While today’s political map divides the globe into about 200 sovereign states, there were hundreds more in the 18th and 19th centuries. Although most of these “historical states” no longer appear on modern maps, they have left behind institutions, symbols, and elite networks. What are the legacies of these “historical states”? We propose a new theoretical framework to unpack the impacts of historical states on patterns of conflict and democracy in the modern world and a powerful new method capable of generating high-resolution data on the topographies of statehood, globally, between 1750-1920. Our method overcomes major limitations and obstacles in current practices of studying the legacies of historical states and enables us to transcend 2D Cartesian mapping assumptions that are poorly equipped to render statehood in what were often decentralized international systems. Drawing on our new theoretical framework, we use the high-resolution LEGACIES data to estimate how historical statehood has shaped contemporary patterns of dissent and democracy. Our project has the potential to transform the way international relations scholars see and understand the international system(s) of the 18th and 19th centuries and how these legacies have shaped the political contours of the modern world.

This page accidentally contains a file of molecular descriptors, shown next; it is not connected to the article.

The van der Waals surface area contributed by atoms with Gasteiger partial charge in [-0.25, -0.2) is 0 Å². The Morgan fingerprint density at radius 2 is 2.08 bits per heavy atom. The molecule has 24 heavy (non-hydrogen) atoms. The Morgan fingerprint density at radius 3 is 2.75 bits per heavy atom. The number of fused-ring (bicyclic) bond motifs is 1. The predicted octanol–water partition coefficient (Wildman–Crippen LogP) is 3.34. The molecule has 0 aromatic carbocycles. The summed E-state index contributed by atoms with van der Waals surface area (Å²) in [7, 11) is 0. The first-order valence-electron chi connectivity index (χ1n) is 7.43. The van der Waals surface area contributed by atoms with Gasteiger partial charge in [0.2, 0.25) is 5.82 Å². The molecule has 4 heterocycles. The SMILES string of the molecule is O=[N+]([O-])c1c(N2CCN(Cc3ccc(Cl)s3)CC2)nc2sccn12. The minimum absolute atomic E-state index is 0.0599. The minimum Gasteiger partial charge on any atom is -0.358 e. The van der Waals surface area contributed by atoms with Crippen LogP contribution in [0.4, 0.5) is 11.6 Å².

Fields of science
- HORIZON.1.1 - European Research Council (ERC) Main Programme